Recently by Bill Bonner: The Chubby Checker MonetaryStrategy
Normandy, France One of the advantages of moving overseas is that you see home more clearly. We came to France last week. Already, America comes into clearer focus.
The French press seems fascinated by the relationship between Francois Hollandes two mistresses. The former a candidate for president herself dumped him when he took up with the latter. The former is also the mother of Hollandes 4 children, which complicates things further.
The latter hates the former. The former hates the latter.
We learned all this at dinner last night with a charming French couple we have known for years. They spent half the dinner telling us about the presidential ménage the other half was spent telling us about what they had eaten recently. They seemed to recall the details of every meal. How it was prepared what mistakes the chef made and what the weather must have been when the grapes were picked for their wine.
As to the imminent financial catastrophe in Europe they were sanguine even blasé.
Every week were told the end of Europe will arrive next week. Frankly, we dont care anymore.
What Europeans care about is their vacations! After decades of social and political struggle, the working classes of the Old World won the right to at least 4 weeks of paid vacation. Bosses could not stand in their way. And now Europes highest court has ruled that even nature cannot be allowed to spoil a vacation. The New York Times is on the case:
BRUSSELS For most Europeans, almost nothing is more prized than their four to six weeks of guaranteed annual vacation leave. But it was not clear just how sacrosanct that time off was until Thursday, when Europes highest court ruled that workers who happened to get sick on vacation were legally entitled to take another vacation.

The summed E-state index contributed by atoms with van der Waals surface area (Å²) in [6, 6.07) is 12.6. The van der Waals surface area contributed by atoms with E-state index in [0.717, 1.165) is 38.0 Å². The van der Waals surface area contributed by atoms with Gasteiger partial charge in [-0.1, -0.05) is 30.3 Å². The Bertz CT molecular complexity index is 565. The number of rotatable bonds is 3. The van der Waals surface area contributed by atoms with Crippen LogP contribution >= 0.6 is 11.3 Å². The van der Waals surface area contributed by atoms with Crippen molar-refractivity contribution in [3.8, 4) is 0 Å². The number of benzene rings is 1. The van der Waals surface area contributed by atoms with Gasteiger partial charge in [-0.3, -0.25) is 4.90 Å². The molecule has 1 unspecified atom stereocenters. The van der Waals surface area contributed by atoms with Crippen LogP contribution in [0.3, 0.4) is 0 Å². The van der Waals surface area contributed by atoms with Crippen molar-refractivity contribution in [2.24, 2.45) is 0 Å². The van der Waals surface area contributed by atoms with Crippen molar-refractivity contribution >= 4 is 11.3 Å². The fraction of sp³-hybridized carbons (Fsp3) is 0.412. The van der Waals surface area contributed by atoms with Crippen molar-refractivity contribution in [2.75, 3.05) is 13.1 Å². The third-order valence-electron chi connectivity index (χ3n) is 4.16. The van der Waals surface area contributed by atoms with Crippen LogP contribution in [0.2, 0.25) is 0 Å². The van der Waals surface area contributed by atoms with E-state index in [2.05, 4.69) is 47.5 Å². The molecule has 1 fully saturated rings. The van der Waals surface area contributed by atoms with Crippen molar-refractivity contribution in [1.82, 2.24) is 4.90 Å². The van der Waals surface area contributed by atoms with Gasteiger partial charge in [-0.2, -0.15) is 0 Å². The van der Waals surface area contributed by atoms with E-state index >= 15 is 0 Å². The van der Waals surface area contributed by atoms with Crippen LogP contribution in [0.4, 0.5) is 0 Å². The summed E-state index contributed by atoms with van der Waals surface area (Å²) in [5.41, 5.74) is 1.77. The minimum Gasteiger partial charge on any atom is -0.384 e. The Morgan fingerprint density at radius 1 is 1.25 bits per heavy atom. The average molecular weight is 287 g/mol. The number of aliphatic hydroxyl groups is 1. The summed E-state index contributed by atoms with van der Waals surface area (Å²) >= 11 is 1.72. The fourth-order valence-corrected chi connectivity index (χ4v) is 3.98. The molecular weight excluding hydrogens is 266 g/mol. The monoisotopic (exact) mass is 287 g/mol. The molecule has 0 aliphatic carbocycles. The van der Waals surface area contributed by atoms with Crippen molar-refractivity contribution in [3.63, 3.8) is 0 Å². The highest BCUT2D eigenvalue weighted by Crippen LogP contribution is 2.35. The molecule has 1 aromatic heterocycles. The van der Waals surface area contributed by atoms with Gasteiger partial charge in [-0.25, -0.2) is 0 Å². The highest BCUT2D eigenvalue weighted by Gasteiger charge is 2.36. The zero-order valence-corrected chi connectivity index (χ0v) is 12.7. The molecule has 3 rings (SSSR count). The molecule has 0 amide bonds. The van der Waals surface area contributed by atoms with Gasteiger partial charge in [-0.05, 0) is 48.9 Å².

The purpose of entitlement to paid annual leave is to enable the worker to rest and enjoy a period of relaxation and leisure, the Court of Justice of the European Union, based in Luxembourg, ruled in a case involving department store workers in Spain. The purpose of entitlement to sick leave is different, since it enables a worker to recover from an illness that has caused him to be unfit for work.
So, you see, things in France are as they should be. People are delusional. But not deadly.
Back in the United States of America an ill wind blows. Our president is a portrait of failure and homicide. As far as we know, he doesnt even have one mistress which is probably why he has so much time on his hands. According to the New York Times he personally approves the list of unfortunates his drones will assassinate. And for what? Philip Giraldi does the Terrorism Arithmetic:
Only three American citizens were kidnapped by overseas terrorists in 2011 (in Somalia, Afghanistan, and Iraq, all of which were war zones), and only 17 were killed in foreign lands (15 in Afghanistan, a war zone) . Micah Zenko of the Council on Foreign Relations has determined that the number of Americans killed in terrorist attacks is comparable to the number crushed to death by falling television sets or furniture each year.